Previously in this series: Canned potatoes are pretty good and you should always get a can of condensed milk when you’re buying a can of evaporated milk (and vice versa).
I don’t like to complain, but it wasn’t until I moved to the East Coast that I finally understood why people so often talked about the short shelf life of avocados. It seemed to me, dwelling as I did in the sheltered lap of the Santa Cruz Mountains, that if you wanted a fresh avocado or two, you had simply to speak to the nearest vendor, paying the agreed-upon price, and take it home, or wherever else you cared to eat it. It wouldn’t last as long as, say, an acorn squash, but you could safely leave it alone for a day or two on the counter and it would be just as good, maybe even a little better, than the day of purchase. And if you didn’t use the whole thing at once, a little lemon juice and saran wrap would keep it in reasonable condition for the next day.
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Not so here – I have, late and at last, been catechized into the avocado problem.Saran wrap and lemon juice have the same effect on a cut avocado here that they might on a fresh corpse on a July afternoon. I’ve tried freezing my leftovers, which works kind of okay, but only if I want to use them in a smoothie later, because it messes up the texture.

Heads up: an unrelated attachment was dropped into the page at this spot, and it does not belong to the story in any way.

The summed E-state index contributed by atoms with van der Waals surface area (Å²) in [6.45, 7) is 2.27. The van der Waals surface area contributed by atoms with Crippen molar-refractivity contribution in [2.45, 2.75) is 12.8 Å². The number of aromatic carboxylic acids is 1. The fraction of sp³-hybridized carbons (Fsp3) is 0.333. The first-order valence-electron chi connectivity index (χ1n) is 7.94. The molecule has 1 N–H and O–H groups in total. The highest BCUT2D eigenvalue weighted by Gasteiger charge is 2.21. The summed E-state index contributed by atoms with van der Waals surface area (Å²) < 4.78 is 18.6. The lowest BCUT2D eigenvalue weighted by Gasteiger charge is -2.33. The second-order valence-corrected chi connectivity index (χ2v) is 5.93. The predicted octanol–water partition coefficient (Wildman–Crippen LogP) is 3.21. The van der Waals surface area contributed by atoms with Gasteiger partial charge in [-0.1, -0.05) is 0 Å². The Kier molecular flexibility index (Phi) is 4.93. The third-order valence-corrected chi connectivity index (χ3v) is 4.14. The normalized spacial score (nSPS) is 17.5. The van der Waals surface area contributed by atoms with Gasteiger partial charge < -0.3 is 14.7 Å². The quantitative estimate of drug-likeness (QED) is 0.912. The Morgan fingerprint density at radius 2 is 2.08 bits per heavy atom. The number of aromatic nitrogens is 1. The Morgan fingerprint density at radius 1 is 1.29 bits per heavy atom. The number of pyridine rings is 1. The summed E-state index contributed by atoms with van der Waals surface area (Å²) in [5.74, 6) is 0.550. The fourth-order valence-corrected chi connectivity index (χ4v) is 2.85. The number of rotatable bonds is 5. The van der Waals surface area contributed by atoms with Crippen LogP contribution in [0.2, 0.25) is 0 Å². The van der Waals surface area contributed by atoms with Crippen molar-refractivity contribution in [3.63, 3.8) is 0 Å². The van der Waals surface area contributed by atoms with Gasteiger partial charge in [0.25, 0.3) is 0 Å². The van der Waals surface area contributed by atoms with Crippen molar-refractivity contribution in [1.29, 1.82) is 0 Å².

I’ve tried leaving the pit in, lemon juice, vinegar, wrapping partially in cheesecloth, leaving it bareheaded out of sheer frustration, buying those stupid baby avocados, throwing it in the fridge, and various combinations of all of the above, but the result has been the same: within an hour, maybe two, the flesh browns and begins to curl back from the skin, like the Wicked Witch of the East’s feet under Dorothy’s house.
I am not asking for the moon here. I understand that an avocado cannot be treated like a potato or an onion. I am not seeking eternal life. What I want, and what I believe I am frankly entitled to, is an avocado preservation method that buys me twelve to thirty-six hours of usability after I first cut it up. And at last I believe I have hit upon it: